CHICAGO -- Kristopher Bryant is not only a fast healer but a really good baserunner, and he provided a spark Saturday for the Cubs. The third baseman, who missed just one game with a sprained left pinkie finger, was back in the lineup at Wrigley Field and delivered a game-tying
CHICAGO -- Kristopher Bryant is not only a fast healer but a really good baserunner, and he provided a spark Saturday for the Cubs. The third baseman, who missed just one game with a sprained left pinkie finger, was back in the lineup at Wrigley Field and delivered a game-tying RBI single, then scored the game-winning run on Anthony Rizzo's double in the Cubs' 3-2 win over the Cardinals.
"It's nice that he came back so quickly," Cubs manager Joe Maddon said of Bryant, who also missed time in late June with a sore ankle. "I talked to him on the bench [Friday], and we decided to wait until today to decide if he can play or not."
Bryant, who sprained his finger sliding headfirst on Wednesday in Atlanta, tested his hand while hitting in the batting cages on Friday. After a lot of ice and treatment, Bryant took some more swings on Saturday and said he was ready to go.
"It didn't feel too good [on Friday], but it was encouraging that I was able to actually swing," Bryant said. "I was very fortunate. I've watched the replay a lot, and it didn't look too good. When I was sliding, I thought it was a lot worse. I'm glad I was able to get on the field that quick."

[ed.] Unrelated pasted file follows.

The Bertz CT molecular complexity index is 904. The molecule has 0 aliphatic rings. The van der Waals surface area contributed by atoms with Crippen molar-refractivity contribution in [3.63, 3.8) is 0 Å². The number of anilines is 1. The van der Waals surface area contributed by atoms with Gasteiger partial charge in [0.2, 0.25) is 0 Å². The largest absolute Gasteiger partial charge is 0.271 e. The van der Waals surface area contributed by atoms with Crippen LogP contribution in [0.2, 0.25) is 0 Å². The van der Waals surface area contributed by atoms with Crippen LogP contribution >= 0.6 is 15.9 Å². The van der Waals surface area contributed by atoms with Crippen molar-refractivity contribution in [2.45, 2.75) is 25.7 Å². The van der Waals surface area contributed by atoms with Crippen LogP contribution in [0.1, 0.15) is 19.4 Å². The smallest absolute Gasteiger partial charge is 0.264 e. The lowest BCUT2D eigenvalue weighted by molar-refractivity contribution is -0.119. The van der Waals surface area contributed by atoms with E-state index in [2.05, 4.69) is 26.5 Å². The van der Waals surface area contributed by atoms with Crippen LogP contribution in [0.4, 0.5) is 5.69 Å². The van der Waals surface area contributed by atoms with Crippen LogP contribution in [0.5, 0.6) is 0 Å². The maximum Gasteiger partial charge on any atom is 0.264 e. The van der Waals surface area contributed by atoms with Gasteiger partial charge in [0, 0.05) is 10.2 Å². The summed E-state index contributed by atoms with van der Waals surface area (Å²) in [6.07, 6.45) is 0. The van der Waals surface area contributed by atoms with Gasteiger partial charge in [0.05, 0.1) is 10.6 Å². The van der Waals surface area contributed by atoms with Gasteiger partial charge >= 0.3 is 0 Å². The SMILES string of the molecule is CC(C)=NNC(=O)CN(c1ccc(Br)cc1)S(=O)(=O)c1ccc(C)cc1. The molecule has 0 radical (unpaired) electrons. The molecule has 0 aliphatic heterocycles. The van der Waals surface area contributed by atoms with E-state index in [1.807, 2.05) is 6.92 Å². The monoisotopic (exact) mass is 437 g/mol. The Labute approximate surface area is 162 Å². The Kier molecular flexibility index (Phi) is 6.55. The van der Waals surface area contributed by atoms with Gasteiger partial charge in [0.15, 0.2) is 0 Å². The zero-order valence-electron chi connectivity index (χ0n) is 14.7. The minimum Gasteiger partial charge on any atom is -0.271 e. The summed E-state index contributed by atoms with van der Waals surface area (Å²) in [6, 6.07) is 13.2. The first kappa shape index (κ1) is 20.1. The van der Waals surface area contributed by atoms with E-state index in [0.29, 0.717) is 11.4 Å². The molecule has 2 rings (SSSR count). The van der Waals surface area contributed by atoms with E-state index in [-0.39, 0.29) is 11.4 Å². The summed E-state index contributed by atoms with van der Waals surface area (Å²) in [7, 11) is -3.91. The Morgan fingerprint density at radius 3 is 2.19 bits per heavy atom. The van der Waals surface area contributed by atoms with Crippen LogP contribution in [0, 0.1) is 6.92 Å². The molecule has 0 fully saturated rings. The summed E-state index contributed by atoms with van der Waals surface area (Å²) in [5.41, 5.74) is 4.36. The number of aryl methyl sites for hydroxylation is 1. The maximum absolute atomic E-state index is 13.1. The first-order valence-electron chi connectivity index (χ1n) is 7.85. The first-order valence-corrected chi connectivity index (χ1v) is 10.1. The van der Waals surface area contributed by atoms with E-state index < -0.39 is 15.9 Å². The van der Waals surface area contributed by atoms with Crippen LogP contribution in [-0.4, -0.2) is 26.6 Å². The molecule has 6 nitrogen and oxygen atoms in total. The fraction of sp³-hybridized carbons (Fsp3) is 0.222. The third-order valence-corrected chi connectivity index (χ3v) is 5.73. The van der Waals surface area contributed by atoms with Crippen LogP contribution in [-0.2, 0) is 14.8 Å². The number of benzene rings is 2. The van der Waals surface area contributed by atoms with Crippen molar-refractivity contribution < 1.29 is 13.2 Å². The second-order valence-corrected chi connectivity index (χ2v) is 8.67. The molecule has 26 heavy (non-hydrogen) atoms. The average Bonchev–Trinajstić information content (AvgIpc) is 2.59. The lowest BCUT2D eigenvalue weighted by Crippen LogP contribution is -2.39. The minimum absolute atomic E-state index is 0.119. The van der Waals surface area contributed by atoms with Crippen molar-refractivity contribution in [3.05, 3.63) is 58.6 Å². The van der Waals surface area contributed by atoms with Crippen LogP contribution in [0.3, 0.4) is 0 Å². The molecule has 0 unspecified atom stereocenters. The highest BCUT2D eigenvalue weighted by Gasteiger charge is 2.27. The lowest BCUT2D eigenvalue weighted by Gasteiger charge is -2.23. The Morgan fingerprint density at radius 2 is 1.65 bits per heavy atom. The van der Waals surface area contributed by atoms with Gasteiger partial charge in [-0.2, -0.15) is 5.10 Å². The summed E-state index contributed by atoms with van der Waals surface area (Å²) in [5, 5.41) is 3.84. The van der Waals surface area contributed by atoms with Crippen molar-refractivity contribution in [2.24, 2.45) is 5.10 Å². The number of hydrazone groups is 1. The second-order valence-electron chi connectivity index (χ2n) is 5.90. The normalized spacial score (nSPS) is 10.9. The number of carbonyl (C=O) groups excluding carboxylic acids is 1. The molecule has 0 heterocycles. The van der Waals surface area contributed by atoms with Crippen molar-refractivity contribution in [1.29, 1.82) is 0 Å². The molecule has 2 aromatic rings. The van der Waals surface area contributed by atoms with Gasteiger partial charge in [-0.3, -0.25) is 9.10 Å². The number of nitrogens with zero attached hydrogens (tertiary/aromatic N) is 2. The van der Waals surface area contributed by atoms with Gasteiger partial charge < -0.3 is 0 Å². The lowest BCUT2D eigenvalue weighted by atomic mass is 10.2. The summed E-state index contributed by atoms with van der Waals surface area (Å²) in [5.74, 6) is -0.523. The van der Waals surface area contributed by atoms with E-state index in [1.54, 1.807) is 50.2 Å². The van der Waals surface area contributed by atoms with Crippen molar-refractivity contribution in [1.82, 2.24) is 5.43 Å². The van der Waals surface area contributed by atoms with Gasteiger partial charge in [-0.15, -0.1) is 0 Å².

Bryant's hand was still wrapped after Saturday's game, and there's still some soreness.
"There's a difference between pain and soreness," Maddon said. "If a guy's actually in pain, you don't want him to play. If he describes it as being sore, then go ahead and play."
The reigning National League Most Valuable Player Award winner, Bryant singled in the first inning off the Cardinals' Adam Wainwright and grounded out in his next two at-bats before the Cubs' three-run eighth. Chicago trailed, 2-1, and Benjamin Zobrist was on second when Bryant faced Matt Bowman.
"[Bowman], you know he's got a sinker and he likes to throw it inside," Bryant said. "Me, I was trying to go up the middle. That's where I've been struggling this year. With guys on base, I want to do too much. [I wanted to stay] through the middle, and the bat broke and flew."
Brett Cecil replaced Bowman, and Rizzo hit a ball into the gap in left-center for a double. Bryant scored despite a throw home from center fielder William Fowler.
"I don't know if Dexter or [left fielder] Tommy Pham got a good read, but right when [Rizzo] hit it, I didn't see them anywhere close to it, so I thought there was a pretty good chance I could score," Bryant said.
It was a full count to Rizzo when he connected, which helped Bryant get a little bit of a head-start.
"It's something I take pride in, is my baserunning and surprising people, and hopefully I did that today," Bryant said.
The win was just what the Cubs needed after Friday's game in which they gave up nine runs in the eighth inning to lose, 11-4. Bryant was on the bench then.
"One guy makes that kind of difference in your lineup, and one guy gives an entirely different feel to the other team," Maddon said. "You always want to write his name down. Always."
The key question is whether Bryant will slide headfirst again.
"I'll still slide headfirst," Bryant said. "It's instincts. I know that when I'm playing third base, and someone slides headfirst, I have a tough time. Especially with replay now, you really have to tag them. Me with my big feet and big legs, I'm pretty easy to tag. It's tough to break a habit like that."
Carrie Muskat has covered the Cubs since 1987, and for MLB.com since 2001. She writes a blog, Muskat Ramblings. You can follow her on Twitter @CarrieMuskat and listen to her podcast.